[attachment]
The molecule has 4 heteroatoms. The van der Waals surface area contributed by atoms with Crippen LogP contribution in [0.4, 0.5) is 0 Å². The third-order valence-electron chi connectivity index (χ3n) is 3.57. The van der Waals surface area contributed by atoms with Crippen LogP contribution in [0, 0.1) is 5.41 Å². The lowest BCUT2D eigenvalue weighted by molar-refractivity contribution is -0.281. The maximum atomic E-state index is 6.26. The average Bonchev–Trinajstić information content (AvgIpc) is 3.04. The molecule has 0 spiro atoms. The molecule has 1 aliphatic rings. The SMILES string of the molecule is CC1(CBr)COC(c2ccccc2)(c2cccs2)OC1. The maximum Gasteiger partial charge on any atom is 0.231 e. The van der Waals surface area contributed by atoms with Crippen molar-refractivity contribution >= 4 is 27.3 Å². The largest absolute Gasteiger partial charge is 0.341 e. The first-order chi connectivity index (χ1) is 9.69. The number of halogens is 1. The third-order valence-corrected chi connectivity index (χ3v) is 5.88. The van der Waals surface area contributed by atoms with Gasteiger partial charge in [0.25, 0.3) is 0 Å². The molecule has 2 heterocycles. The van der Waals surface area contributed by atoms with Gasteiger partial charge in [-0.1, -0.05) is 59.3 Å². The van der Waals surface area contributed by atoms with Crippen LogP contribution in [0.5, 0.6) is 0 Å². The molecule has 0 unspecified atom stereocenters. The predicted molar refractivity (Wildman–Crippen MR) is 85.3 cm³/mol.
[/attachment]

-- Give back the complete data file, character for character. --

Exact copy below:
The molecule has 4 heteroatoms. The van der Waals surface area contributed by atoms with Crippen LogP contribution in [0.4, 0.5) is 0 Å². The third-order valence-electron chi connectivity index (χ3n) is 3.57. The van der Waals surface area contributed by atoms with Crippen LogP contribution in [0, 0.1) is 5.41 Å². The lowest BCUT2D eigenvalue weighted by molar-refractivity contribution is -0.281. The maximum atomic E-state index is 6.26. The average Bonchev–Trinajstić information content (AvgIpc) is 3.04. The molecule has 0 spiro atoms. The molecule has 1 aliphatic rings. The SMILES string of the molecule is CC1(CBr)COC(c2ccccc2)(c2cccs2)OC1. The maximum Gasteiger partial charge on any atom is 0.231 e. The van der Waals surface area contributed by atoms with Crippen molar-refractivity contribution >= 4 is 27.3 Å². The largest absolute Gasteiger partial charge is 0.341 e. The first-order chi connectivity index (χ1) is 9.69. The number of halogens is 1. The third-order valence-corrected chi connectivity index (χ3v) is 5.88. The van der Waals surface area contributed by atoms with Gasteiger partial charge in [0.25, 0.3) is 0 Å². The molecule has 2 heterocycles. The van der Waals surface area contributed by atoms with Gasteiger partial charge in [-0.1, -0.05) is 59.3 Å². The van der Waals surface area contributed by atoms with Crippen LogP contribution in [0.5, 0.6) is 0 Å². The molecule has 0 unspecified atom stereocenters. The predicted molar refractivity (Wildman–Crippen MR) is 85.3 cm³/mol.